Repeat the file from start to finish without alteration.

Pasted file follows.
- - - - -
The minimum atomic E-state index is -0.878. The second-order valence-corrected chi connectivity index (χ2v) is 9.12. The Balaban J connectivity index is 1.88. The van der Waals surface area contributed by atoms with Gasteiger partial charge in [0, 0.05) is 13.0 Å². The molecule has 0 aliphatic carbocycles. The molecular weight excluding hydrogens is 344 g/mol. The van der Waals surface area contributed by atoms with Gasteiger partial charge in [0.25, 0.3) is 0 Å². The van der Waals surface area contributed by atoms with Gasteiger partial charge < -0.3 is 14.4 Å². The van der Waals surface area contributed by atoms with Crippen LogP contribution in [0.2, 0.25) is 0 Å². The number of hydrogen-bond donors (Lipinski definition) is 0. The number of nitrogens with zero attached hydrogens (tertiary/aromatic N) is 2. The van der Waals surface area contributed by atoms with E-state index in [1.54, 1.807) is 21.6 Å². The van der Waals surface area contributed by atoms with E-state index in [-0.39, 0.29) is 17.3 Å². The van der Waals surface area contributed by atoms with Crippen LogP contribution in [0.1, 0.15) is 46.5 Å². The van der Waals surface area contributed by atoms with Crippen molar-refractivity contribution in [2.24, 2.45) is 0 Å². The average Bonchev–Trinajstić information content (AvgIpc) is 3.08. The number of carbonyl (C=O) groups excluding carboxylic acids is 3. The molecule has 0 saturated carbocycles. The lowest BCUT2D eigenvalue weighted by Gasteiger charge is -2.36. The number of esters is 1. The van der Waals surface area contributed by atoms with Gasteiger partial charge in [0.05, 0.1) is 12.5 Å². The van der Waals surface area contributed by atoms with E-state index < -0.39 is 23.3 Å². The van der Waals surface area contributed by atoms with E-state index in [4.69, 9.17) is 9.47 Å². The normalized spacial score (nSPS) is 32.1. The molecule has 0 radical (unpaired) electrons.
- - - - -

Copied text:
The minimum atomic E-state index is -0.878. The second-order valence-corrected chi connectivity index (χ2v) is 9.12. The Balaban J connectivity index is 1.88. The van der Waals surface area contributed by atoms with Gasteiger partial charge in [0, 0.05) is 13.0 Å². The molecule has 0 aliphatic carbocycles. The molecular weight excluding hydrogens is 344 g/mol. The van der Waals surface area contributed by atoms with Gasteiger partial charge in [0.25, 0.3) is 0 Å². The van der Waals surface area contributed by atoms with Gasteiger partial charge < -0.3 is 14.4 Å². The van der Waals surface area contributed by atoms with Crippen LogP contribution in [0.2, 0.25) is 0 Å². The number of hydrogen-bond donors (Lipinski definition) is 0. The number of nitrogens with zero attached hydrogens (tertiary/aromatic N) is 2. The van der Waals surface area contributed by atoms with E-state index in [1.54, 1.807) is 21.6 Å². The van der Waals surface area contributed by atoms with E-state index in [-0.39, 0.29) is 17.3 Å². The van der Waals surface area contributed by atoms with Crippen LogP contribution in [0.1, 0.15) is 46.5 Å². The van der Waals surface area contributed by atoms with Crippen molar-refractivity contribution in [2.24, 2.45) is 0 Å². The average Bonchev–Trinajstić information content (AvgIpc) is 3.08. The number of carbonyl (C=O) groups excluding carboxylic acids is 3. The molecule has 0 saturated carbocycles. The lowest BCUT2D eigenvalue weighted by Gasteiger charge is -2.36. The number of esters is 1. The van der Waals surface area contributed by atoms with Gasteiger partial charge in [0.05, 0.1) is 12.5 Å². The van der Waals surface area contributed by atoms with E-state index < -0.39 is 23.3 Å². The van der Waals surface area contributed by atoms with E-state index in [4.69, 9.17) is 9.47 Å². The normalized spacial score (nSPS) is 32.1. The molecule has 0 radical (unpaired) electrons.